[gawng, gong] /gɔŋ, gɒŋ/

a large bronze disk, of Asian origin, having an upturned rim, that produces a vibrant, hollow tone when struck, usually with a stick or hammer that has a padded head.
a shallow bell sounded by a hammer operated electrically or mechanically:
The fire-alarm system will automatically sound the gong.
(in a clock or watch) a rod or wire, either straight or bent into a spiral, on which the time is struck.
British Slang. a medal or military decoration.
verb (used without object)
to sound as a gong does; ring, chime, or reverberate.
Also called tam-tam. a percussion instrument of indefinite pitch, consisting of a metal platelike disc struck with a soft-headed drumstick
a rimmed metal disc, hollow metal hemisphere, or metal strip, tube, or wire that produces a note when struck. It may be used to give alarm signals when operated electromagnetically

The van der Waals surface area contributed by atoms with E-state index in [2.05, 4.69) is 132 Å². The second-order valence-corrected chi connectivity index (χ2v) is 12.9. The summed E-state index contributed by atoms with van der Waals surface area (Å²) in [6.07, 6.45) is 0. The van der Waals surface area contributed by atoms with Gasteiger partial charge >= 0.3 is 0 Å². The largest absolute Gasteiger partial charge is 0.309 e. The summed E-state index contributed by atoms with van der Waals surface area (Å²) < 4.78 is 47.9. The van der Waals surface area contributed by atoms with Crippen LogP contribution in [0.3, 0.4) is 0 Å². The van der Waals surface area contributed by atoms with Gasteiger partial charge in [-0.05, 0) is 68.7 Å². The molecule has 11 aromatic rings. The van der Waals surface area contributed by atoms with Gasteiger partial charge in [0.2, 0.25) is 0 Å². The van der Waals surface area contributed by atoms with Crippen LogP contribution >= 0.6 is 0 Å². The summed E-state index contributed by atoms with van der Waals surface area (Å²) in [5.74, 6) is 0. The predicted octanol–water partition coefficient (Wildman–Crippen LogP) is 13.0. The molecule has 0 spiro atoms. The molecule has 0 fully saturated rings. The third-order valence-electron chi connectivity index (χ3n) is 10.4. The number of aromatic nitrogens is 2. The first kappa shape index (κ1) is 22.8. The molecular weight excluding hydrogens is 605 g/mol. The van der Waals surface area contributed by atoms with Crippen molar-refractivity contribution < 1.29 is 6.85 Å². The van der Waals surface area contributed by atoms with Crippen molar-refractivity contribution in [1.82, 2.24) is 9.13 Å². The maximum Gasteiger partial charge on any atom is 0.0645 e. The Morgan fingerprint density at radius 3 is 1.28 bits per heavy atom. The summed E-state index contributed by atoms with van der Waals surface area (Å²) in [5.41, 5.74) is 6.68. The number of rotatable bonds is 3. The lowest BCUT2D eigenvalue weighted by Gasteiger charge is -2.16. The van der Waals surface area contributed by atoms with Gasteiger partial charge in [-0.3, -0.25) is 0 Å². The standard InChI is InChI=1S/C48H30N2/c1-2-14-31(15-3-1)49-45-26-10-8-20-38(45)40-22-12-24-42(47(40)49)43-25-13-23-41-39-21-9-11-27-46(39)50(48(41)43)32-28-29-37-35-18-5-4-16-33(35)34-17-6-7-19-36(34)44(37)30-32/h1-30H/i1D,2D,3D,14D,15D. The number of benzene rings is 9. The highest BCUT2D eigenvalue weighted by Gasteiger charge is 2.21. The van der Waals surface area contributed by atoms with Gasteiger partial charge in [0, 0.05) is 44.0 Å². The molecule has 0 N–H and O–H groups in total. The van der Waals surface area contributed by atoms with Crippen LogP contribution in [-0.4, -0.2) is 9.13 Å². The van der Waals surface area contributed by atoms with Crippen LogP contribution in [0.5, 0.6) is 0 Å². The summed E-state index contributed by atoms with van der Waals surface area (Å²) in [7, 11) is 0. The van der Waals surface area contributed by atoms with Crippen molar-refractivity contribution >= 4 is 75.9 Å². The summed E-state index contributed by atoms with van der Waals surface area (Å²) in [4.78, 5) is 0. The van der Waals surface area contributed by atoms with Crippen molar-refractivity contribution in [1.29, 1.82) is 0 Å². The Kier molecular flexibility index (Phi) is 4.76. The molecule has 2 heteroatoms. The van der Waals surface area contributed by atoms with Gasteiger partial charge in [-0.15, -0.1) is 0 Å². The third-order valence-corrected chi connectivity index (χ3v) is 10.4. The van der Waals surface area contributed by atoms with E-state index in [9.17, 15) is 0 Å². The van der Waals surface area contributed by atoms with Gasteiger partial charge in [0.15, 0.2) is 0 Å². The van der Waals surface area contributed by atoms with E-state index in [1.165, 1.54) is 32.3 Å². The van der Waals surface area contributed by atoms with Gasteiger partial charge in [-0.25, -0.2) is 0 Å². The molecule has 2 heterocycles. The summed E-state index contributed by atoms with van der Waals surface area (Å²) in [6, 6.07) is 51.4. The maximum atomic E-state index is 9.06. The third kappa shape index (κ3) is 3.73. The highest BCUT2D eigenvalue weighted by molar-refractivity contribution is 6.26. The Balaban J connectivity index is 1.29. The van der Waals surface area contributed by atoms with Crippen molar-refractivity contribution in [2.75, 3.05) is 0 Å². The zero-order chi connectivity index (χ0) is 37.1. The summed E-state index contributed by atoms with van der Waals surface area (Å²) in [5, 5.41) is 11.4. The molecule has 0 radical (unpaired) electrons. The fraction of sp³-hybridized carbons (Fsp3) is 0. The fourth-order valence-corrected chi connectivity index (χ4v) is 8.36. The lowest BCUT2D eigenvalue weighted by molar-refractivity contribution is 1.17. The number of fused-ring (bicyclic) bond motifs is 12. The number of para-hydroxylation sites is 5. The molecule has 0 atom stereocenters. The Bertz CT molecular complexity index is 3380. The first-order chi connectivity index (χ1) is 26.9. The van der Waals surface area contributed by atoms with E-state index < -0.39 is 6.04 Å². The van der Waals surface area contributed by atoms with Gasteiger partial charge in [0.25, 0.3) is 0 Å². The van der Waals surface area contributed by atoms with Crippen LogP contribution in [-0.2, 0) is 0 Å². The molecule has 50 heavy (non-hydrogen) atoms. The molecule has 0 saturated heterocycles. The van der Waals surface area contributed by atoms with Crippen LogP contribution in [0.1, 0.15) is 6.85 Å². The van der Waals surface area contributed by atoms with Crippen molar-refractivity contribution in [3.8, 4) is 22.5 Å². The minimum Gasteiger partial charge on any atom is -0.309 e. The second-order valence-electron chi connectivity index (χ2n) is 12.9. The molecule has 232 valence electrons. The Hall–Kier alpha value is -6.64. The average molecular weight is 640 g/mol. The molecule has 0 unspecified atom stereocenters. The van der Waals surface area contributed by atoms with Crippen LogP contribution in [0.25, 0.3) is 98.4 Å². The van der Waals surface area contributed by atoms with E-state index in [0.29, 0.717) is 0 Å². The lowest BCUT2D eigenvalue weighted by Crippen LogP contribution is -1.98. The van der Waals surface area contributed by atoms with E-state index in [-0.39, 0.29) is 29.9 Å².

a fixed saucer-shaped bell, as on an alarm clock, struck by a mechanically operated hammer
(Brit, slang) a medal, esp a military one
(intransitive) to sound a gong
(transitive) (of traffic police) to summon (a driver) to stop by sounding a gong

c.1600, from Malay gong, probably imitative of its sound when struck. As a verb from 1903.


[both senses probably fr gong, ”saucer-shaped metal bell,” of Malayan origin; the sense ”opium pipe” may be related to the general association of gongs with Chinese matters, and the military sense to the notion that a decoration is something like the ceremonial sounding of a gong]


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